It’s not just black students. Asian students often feel burdened by a stereotype that casts them as the “model minority,” always quietly diligent and academically successful, said Doris Chang, director of clinical training and associate professor of psychology at the New School for Social Research. But she said Asian students often fear that speaking to outsiders about the burden of this stereotype will bring shame on them and their families. “By the time they come in [for counseling], they are so impaired, they are already asking for a medical leave of absence.”
Rather than waiting for students to reach the end of their mental rope, mental health counselors at some universities and colleges are going to where nonwhite students congregate. Mary Ann Covey, a psychologist and associate director of the student counseling services at Texas A&M University, remembered one black student who attended such an event and — although she was ultimately inspired to seek counseling — made it clear what the problem was.
“The first thing she said to me was, ‘African American people don’t trust white people in counseling,’” said Covey, who is white.
But even when students acknowledge their need for support, the question remains: Who responds and how? Like their peers off campus, most university and college psychologists and therapists are white. Only 10 percent are black, 8 percent Asian, and 7 percent Hispanic, a survey by the Association for University and College Counseling Center Directors found.
If minority students “walk into a clinic and don’t see anyone who looks like them except the cleaning staff or the person at the front desk, they’re going to walk right out,” said Breland-Noble, who is also the senior scientific adviser to the Steve Fund.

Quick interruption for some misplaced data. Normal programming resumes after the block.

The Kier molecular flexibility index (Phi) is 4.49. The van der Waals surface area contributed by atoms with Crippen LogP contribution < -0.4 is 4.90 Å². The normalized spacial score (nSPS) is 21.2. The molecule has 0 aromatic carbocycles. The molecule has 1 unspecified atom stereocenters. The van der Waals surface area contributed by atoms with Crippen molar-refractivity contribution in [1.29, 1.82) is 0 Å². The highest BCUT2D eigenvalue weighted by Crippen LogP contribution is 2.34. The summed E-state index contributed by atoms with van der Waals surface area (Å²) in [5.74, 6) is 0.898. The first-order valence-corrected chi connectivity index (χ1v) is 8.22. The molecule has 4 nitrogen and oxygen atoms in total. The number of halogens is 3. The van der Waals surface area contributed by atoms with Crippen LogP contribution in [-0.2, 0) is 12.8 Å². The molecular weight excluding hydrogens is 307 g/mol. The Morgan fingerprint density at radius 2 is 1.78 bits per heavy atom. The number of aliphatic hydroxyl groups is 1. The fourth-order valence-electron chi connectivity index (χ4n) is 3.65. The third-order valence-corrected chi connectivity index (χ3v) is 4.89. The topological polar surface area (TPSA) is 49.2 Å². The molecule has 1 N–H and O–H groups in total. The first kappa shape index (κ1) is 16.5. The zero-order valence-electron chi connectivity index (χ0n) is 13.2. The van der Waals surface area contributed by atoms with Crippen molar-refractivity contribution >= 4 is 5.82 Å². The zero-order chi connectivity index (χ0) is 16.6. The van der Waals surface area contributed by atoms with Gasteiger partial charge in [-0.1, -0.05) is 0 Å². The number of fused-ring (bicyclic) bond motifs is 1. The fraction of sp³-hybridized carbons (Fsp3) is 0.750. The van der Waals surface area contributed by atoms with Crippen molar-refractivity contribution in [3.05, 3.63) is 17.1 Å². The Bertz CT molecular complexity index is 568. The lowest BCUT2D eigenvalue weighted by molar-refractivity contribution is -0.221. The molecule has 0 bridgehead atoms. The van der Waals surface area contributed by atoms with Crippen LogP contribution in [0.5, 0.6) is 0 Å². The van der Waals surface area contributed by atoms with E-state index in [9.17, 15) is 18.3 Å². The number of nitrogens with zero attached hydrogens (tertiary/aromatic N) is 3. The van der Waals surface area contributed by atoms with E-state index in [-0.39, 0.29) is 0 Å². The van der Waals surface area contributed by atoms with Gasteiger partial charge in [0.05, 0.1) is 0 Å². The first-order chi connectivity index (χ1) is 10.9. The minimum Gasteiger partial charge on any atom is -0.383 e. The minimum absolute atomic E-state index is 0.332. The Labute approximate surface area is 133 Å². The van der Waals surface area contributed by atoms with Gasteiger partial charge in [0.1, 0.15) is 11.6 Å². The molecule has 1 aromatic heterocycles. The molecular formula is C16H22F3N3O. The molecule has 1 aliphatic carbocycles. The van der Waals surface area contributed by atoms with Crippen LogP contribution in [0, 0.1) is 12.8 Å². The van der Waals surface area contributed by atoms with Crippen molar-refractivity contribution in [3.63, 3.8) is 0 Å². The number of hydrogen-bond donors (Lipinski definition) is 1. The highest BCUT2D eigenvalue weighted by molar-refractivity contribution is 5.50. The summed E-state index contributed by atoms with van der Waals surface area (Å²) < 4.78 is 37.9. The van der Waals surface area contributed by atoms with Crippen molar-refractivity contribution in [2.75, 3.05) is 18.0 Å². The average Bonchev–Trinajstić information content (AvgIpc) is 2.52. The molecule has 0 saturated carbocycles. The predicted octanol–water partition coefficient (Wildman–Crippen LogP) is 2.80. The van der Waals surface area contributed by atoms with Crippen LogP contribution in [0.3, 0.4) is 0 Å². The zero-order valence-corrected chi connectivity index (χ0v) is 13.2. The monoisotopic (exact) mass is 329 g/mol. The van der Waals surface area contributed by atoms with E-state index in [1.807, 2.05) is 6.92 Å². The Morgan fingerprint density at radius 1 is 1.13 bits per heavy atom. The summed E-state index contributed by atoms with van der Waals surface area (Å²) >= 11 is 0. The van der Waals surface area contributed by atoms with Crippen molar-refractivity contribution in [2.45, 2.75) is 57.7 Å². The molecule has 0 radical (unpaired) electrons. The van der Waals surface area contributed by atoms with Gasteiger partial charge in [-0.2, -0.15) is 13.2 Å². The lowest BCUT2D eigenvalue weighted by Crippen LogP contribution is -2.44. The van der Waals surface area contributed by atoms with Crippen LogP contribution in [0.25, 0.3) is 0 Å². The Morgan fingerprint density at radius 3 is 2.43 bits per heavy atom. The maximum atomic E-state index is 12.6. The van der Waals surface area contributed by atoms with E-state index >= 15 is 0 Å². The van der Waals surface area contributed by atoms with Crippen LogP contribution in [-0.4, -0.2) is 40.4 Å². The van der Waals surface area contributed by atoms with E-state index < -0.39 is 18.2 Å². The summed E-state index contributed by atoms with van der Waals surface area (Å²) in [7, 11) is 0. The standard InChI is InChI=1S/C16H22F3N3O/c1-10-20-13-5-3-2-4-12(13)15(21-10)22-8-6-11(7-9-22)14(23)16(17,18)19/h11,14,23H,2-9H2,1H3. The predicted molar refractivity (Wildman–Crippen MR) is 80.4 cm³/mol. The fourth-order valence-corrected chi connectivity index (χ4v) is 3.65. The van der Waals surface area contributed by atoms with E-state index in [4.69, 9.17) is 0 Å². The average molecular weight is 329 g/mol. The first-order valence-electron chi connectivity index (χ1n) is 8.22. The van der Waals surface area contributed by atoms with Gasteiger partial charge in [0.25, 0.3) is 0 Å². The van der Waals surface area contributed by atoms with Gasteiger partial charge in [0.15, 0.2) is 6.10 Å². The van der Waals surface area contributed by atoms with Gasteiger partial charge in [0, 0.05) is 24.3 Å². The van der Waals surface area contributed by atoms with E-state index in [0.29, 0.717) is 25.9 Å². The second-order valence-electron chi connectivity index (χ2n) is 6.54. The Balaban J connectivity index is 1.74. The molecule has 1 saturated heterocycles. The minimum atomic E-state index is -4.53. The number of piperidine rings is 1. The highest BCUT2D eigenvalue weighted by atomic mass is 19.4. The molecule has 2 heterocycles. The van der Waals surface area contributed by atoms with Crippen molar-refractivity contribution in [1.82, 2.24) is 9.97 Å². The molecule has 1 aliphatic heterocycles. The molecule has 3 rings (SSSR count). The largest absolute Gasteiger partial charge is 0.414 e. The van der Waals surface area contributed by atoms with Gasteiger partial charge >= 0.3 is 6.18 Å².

In 2015, Mendoza and two other classmates appealed for more nonwhite therapists at Harvard in a column in the Harvard Crimson. They noted only 25 percent of the clinicians in the counseling center were nonwhite, compared to 40 percent of Harvard students.
Harvard wouldn’t discuss the issue, providing only a written statement saying it “has been and continues to be committed to recruiting and hiring counselors from different backgrounds.”
Other universities have managed to diversify their staffs. Texas A&M, for instance, has nine nonwhite clinicians out of 27. But the pool of nonwhite counselors and therapists to draw from is small, and burnout is high in counseling centers where the one or two black or Hispanic counselors can become the go-to people for every minority client, Covey said.
In some cases, students have stepped into the breach. For example, Project Rise at the University of Virginia, started by black students, offers peer counseling.
Recruiting nonwhite counselors is important, Rivera said, but to him all clinicians — and faculty, for that matter — need to understand other cultures. That includes understanding the experiences of others, being aware of biases, and knowing how to navigate issues of culture.
Too often, he said, it’s the last part that’s missed.
Covey agreed. A white counselor might be flummoxed as to the best response when a black woman relates how she was upset when a classmate wore Confederate flag earrings to a party.
“I might say, ‘I’m so sorry,’ and try to minimize it,’” Covey said. “That’s not right. You’re not the expert.” What might the right response be? “‘That sucks.’ And then sit with it.”
Sometimes there are success stories. The black woman who told Covey that she didn’t trust white counselors wrote her a letter after completing her therapy.
“Seven months later I’m so glad that I was proven wrong, and now champion [counseling’s] cause,” the woman wrote. “I leave here today with a tool kit full of resources for when life gets tough.”